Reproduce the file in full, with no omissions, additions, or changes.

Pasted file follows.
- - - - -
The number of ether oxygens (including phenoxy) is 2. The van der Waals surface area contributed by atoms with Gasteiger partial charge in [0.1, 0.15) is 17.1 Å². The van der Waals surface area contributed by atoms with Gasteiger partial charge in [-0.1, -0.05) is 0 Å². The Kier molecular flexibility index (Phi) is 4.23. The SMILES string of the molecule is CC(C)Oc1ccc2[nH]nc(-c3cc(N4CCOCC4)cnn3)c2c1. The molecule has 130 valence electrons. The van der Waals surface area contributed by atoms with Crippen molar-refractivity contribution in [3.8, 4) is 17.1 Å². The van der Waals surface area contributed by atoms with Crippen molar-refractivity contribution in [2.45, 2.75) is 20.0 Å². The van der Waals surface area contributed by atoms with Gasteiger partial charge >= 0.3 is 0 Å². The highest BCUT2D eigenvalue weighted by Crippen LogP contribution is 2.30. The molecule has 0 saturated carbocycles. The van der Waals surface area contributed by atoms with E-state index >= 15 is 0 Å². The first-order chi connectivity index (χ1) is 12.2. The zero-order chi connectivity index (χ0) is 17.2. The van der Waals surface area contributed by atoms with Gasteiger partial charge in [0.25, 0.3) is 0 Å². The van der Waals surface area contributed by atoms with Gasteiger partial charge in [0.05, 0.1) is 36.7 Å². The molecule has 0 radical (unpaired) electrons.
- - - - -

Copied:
The number of ether oxygens (including phenoxy) is 2. The van der Waals surface area contributed by atoms with Gasteiger partial charge in [0.1, 0.15) is 17.1 Å². The van der Waals surface area contributed by atoms with Gasteiger partial charge in [-0.1, -0.05) is 0 Å². The Kier molecular flexibility index (Phi) is 4.23. The SMILES string of the molecule is CC(C)Oc1ccc2[nH]nc(-c3cc(N4CCOCC4)cnn3)c2c1. The molecule has 130 valence electrons. The van der Waals surface area contributed by atoms with Crippen molar-refractivity contribution in [3.8, 4) is 17.1 Å². The van der Waals surface area contributed by atoms with Crippen molar-refractivity contribution in [2.45, 2.75) is 20.0 Å². The van der Waals surface area contributed by atoms with Gasteiger partial charge >= 0.3 is 0 Å². The highest BCUT2D eigenvalue weighted by Crippen LogP contribution is 2.30. The molecule has 0 saturated carbocycles. The van der Waals surface area contributed by atoms with E-state index >= 15 is 0 Å². The first-order chi connectivity index (χ1) is 12.2. The zero-order chi connectivity index (χ0) is 17.2. The van der Waals surface area contributed by atoms with Gasteiger partial charge in [0.25, 0.3) is 0 Å². The van der Waals surface area contributed by atoms with Gasteiger partial charge in [0.05, 0.1) is 36.7 Å². The molecule has 0 radical (unpaired) electrons.